We were supposed to reach Souvik’s place by 10pm .
As usual , I was late .
Reached at 1.30 … yesss … a.m.
Me and Sumit . Had to wake up Souvik’s entire family .
1.30 at night … I know . Even after a year , I am still ashamed .
Souvik’s mom had cooked dinner for us .
She served it after reheating it in the microwave.
It was D-e-l-i-c-i-o-u-s .
1.30 am … waking up poor aunty that late at night to have dinner !
I am still shaking my head as I write this .
Hustled Souvik to get in the car.
He went straight to bed .
Left without any options , we two also dozed off beside him on the bed .
Finally at 3.30 ,a.m., we loaded the car and bade our goodbyes to Uncle and Auntie .
By now we were supposed to have reached Burdwan .
Now , we had just left home .
Another half an hour to get past Vidyasagar Setu .
KOLKATA TO DURGAPUR
Crossed Kona Expressway , hit the National Highway 19 (previously called NH2) , paid the taxes at Dankuni Toll Plaza , and cruised to Hindusthan Hotel at Gurap , around 60 kms from Kolkata .
Chai and sweets at Hindusthan , watching the sun rise in the horizon .
And then pushed off .
Taking the Panagarh Bypass , reached Durgapur .
NH19 from Kolkata to Durgapur is always a pleasant drive on the wide smooth tarmac with low traffic .
DURGAPUR TO PURULIA
From Durgapur , took the left towards the DVC Durgapur Barrage .
The road is called Durgapur-Purulia-Raghunathpur Road .
Crossed the barrage , kept driving straight and reached Bankura .
Turned right into NH314 , also called the Bankura-Bishnupur Road .
And reached Purulia town .
Durgapur to Purulia is a tight affair , with narrow roads , and lots of traffic and people .
Purulia was a crowded town . Had some refreshments , and got going.
PURULIA TO AYODHYA HILLS
After Purulia the route was quite scenic with quaint village vistas all around .
Drove down roads winding ahead in gentle curves , surrounded by lush green on either side .
Tiny villages , earthen huts scattered around , lazy cyclists and unhurried pedestrians .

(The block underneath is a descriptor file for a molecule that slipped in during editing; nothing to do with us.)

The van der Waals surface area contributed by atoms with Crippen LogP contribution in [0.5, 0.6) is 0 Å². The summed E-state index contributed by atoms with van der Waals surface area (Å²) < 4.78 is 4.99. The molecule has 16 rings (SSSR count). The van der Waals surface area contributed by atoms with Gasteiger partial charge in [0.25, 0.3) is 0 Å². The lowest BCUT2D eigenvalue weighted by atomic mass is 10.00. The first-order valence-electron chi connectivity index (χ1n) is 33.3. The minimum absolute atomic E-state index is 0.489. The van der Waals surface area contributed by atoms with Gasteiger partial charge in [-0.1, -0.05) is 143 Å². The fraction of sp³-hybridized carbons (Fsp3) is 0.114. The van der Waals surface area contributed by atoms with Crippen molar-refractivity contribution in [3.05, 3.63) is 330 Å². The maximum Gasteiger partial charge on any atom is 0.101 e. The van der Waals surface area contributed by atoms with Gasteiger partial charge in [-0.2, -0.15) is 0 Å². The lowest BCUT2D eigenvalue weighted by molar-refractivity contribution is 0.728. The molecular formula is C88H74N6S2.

Quite often we would get stuck behind shepherds herding cattle along the roads .
It was a slow ride , a gentle one , glimpses of another life , another way of living .
It was a drive for the slow traveller looking for peace and beauty in the little things .
Finally we reached Ayodhya Hilltop .
AYODHYA HILLS / AYODHYA PAHAR
Red roads curved around the little hills with lodges and hotels and resorts strewn around .
Last time I had come must have been at least 30 years ago .
Then it was just a yellow coloured single storied youth hostel on a huge parcel of land on the top . Just that .
And a tribal village in the distance . The rest was forest .
And now it was a dingy little town , crowded with cars and jeeps and tourists and locals and dusty shops and grimy restaurants .
Why do we always have to make it so untidy . so squalid ?
Development was meant to make it better , right ?
And we always end up in ruining the place and the people .
A little more thought , planning and imagination , and things can turn out so much better .
AYODHYA PAHAR YUVA ABASH
AYODHYA HILLS YOUTH HOSTEL
It was the 20th of March 2019 . Holi . A holiday .
And all the lodges and resorts were full . Not a single room .
And then I tried one last spade : asked around for the youth hostel I remembered visiting 30 years ago.
It turned out that the yellow coloured single storied hostel of my memories had morphed into a three storied ugly blue behemoth , coloured in the light blue and darker blue shades of current government buildings , still on the top of the hill , but devoid of all its charms .